There seemed to be several “Lady of the Lake”. The most important Lady of the Lake was Niniane (also known as Viviane, Vivien or Nimue). Some even say that Morgan le Fay was also the Lady of the Lake, though most often Morgan was referred to as one of nine sorceresses of Avalon.
Another Lady of the Lake, who gave the magical sword, Excalibur, to King Arthur (according to Suite du Merlin (Post-Vulgate, c. 1240) and Malory’s Le Morte d’Arthur (1469) [Book I, chapter 25]). She was given no other name apart from her title as the Lady of the Lake, yet she was different from Niniane. This unnamed Lady was killed by Balin le Savage [Le Morte d’Arthur, Book II, chapter 3]. Niniane later became the guardian of the sword, especially when the dying Arthur returned Excalibur to the lake.
It is now generally believed that the Lady of the Lake, including her connection to Arthur’s sword Excalibur, is of Breton origin. The Lady of the Lake is generally said to live in the forest of Brittany. Arthur receiving a new sword from the Lady and when the dying Arthur ordered the sword to be thrown into the lake. There are no earlier Welsh or English than the French/Breton version about these events.
|Niniane, Nymenche or Uiuiane was the Lady of the Lake, who appeared in the Vulgate Cycle. Niniane was often called Vivien and Nimue (Nimue or Nenive in Malory’s Le Morte d’Arthur). She is more better known as Vivian in modern literature. However, you pronounce or spell this lady’s name, for the sake of convenient, I am going to use Niniane.
It should be noted that Niniane (Viviane, Vivien or Nimue) should be distinguished from the Lady of the Lake who gave Arthur his new sword, Excalibur (see The New Sword in the Legend of Excalibur), when Arthur broke the sword that he drew from the stone that named him king (see Kingship and Early Wars); this earlier Lady of the Lake had home in Britain, where she was soon executed by Sir Balin, (see Knight with Two Swords). Niniane and this first Lady of the Lake were two different persons.
According to the Vulgate Merlin, Niniane was the daughter of Dyonas, who had married the niece of the Duke of Burgoyne (Burgundy). Dyonas was the godson of Diana, the goddess of the woods. Her father had served the Duke of Burgundy as vavasor, and was given the Forest of Briosque. The other part of forest belonged to King Ban, which he won through serving the king as a knight.
Her lake seemed to be located in Little Britain (another name for Brittany), of this Forest of Briosque, and the lake was known as the Lake of Diana. It was named after the Roman goddess of the chase. Niniane was only 12 years old when she first met Merlin in this forest. Even at this young age, Merlin had fallen into her charm, which he found irresistible. Merlin taught her some of his magic in return for her love, before he departed from her.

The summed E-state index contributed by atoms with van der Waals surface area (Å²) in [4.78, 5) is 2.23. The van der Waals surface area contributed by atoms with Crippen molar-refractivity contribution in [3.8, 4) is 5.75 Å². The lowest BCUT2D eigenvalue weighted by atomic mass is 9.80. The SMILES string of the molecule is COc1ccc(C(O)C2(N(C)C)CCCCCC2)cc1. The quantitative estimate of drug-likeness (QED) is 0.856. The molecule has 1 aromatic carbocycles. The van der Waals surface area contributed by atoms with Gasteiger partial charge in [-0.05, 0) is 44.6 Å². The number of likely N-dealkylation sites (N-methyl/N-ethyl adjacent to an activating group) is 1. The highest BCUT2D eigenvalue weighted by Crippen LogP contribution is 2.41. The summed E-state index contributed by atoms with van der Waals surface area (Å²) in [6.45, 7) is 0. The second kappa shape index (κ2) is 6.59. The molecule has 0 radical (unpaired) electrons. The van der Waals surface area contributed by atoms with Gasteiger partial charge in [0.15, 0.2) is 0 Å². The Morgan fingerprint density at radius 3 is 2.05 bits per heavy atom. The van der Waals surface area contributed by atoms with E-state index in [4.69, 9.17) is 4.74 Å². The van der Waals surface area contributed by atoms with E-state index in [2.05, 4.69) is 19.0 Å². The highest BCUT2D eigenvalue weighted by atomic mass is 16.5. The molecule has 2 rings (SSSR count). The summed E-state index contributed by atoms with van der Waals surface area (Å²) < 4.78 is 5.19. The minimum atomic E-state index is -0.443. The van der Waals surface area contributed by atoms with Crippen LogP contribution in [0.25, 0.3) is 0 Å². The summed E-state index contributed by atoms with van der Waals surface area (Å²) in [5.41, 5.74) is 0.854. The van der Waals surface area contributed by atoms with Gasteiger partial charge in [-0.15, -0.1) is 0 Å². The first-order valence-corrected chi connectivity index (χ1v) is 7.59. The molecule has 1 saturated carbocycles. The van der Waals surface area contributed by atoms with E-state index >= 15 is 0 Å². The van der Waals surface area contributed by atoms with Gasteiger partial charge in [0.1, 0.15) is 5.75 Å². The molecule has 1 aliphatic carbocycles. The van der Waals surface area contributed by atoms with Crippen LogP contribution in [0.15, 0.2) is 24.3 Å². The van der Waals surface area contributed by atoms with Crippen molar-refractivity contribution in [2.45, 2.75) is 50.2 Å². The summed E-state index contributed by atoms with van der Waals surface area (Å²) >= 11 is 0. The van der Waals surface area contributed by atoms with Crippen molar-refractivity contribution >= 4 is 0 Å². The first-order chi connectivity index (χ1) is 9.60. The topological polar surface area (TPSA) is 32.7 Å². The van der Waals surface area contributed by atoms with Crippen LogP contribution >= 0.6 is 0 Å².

Niniane would meet Merlin again, as an adult.
In the Post-Vulgate romance called Suite du Merlin (part of Post-Vulgate cycle; it is a continuation of the Vulgate Merlin) and Thomas Malory’s Le Morte d’Arthur (1469), Niniane was the huntress, and the daughter of the King of Northumbria in Brittany, not Britain. Shortly after the wedding of Arthur and Guinevere, Niniane owned a brachet (hound) and she was hunting the white hart. Her hound was stolen and she was abducted. Merlin send three knights in the Quest of the White Hart, where Gawain had to fetch the hart, Tor retrieve the hound and Pellinor had to rescue the abducted huntress (Niniane).
Again, the great wizard and prophet, couldn’t resist Niniane’s beauty and Merlin followed her everywhere. She again promised her love to him, in return for Merlin to teach her everything about magic. Before she had lured Merlin to his death, the great wizard had built her hidden domain and palace near the Lake. With his magic he hid her home, so that anyone who went by, would only see a lake instead of her home.
When Niniane decided to return home, Merlin decided to accompany her, hoping to seduce the Lady of the Lake. Though, Merlin knew that his end was near, he could not control his passion or lust for Niniane. On their journey, Merlin and Niniane met King Ban, his wife Helen (Elaine) and the infant Lancelot, who was then named Galahad. Merlin told her that this baby would grow up to become the greatest knight in the world.
By the time they reached her home, Niniane decided to get rid of Merlin, enticing the sorcerer to teach her his magic, which she would use to trap the wizard. When they entered the forest of Broceliande, Niniane was tired of Merlin’s company. She used the magic she learned from him, and entomb the sorcerer in rock. The Vulgate Merlin says that imprisoned Merlin in castle made of air, which only she free him.
In the Vulgate Merlin, Gawain learned of Merlin’s fate and entombment, while in Suite de Merlin, it was Pellinor, who discovered the news of Merlin. Whichever knight it was, he returned to Arthur with the news.